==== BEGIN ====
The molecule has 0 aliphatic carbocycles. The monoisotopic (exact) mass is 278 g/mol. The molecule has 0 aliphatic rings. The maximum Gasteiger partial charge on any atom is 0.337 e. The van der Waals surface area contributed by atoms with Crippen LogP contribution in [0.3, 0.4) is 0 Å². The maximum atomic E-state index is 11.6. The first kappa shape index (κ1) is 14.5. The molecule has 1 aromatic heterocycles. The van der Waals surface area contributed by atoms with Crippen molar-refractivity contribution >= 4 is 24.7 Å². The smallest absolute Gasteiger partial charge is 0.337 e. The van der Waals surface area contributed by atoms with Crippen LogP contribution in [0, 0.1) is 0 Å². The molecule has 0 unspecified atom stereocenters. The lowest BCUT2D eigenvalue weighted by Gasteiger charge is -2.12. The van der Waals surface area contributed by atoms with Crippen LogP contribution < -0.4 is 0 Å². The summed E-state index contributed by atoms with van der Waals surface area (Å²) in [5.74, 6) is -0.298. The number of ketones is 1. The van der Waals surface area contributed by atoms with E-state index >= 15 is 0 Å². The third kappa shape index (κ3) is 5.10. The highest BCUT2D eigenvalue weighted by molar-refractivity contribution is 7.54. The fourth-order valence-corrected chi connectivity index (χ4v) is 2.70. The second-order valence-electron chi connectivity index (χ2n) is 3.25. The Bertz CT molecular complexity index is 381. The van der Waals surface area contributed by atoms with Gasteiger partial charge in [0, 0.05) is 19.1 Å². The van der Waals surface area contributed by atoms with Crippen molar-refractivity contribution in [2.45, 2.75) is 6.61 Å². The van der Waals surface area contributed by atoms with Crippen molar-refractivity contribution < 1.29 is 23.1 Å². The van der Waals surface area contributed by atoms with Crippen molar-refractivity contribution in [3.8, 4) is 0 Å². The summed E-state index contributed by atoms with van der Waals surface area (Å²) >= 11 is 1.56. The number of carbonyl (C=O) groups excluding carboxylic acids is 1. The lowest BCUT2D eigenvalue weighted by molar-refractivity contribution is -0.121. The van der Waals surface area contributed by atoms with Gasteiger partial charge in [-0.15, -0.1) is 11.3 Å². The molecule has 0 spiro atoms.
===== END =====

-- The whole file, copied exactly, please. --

The molecule has 0 aliphatic carbocycles. The monoisotopic (exact) mass is 278 g/mol. The molecule has 0 aliphatic rings. The maximum Gasteiger partial charge on any atom is 0.337 e. The van der Waals surface area contributed by atoms with Crippen LogP contribution in [0.3, 0.4) is 0 Å². The maximum atomic E-state index is 11.6. The first kappa shape index (κ1) is 14.5. The molecule has 1 aromatic heterocycles. The van der Waals surface area contributed by atoms with Crippen molar-refractivity contribution >= 4 is 24.7 Å². The smallest absolute Gasteiger partial charge is 0.337 e. The van der Waals surface area contributed by atoms with Crippen LogP contribution in [0, 0.1) is 0 Å². The molecule has 0 unspecified atom stereocenters. The lowest BCUT2D eigenvalue weighted by Gasteiger charge is -2.12. The van der Waals surface area contributed by atoms with Crippen LogP contribution < -0.4 is 0 Å². The summed E-state index contributed by atoms with van der Waals surface area (Å²) in [5.74, 6) is -0.298. The number of ketones is 1. The van der Waals surface area contributed by atoms with E-state index >= 15 is 0 Å². The third kappa shape index (κ3) is 5.10. The highest BCUT2D eigenvalue weighted by molar-refractivity contribution is 7.54. The fourth-order valence-corrected chi connectivity index (χ4v) is 2.70. The second-order valence-electron chi connectivity index (χ2n) is 3.25. The Bertz CT molecular complexity index is 381. The van der Waals surface area contributed by atoms with Gasteiger partial charge in [0, 0.05) is 19.1 Å². The van der Waals surface area contributed by atoms with Crippen molar-refractivity contribution in [2.45, 2.75) is 6.61 Å². The van der Waals surface area contributed by atoms with Crippen molar-refractivity contribution < 1.29 is 23.1 Å². The van der Waals surface area contributed by atoms with Crippen molar-refractivity contribution in [3.8, 4) is 0 Å². The summed E-state index contributed by atoms with van der Waals surface area (Å²) >= 11 is 1.56. The number of carbonyl (C=O) groups excluding carboxylic acids is 1. The lowest BCUT2D eigenvalue weighted by molar-refractivity contribution is -0.121. The van der Waals surface area contributed by atoms with Gasteiger partial charge in [-0.15, -0.1) is 11.3 Å². The molecule has 0 spiro atoms.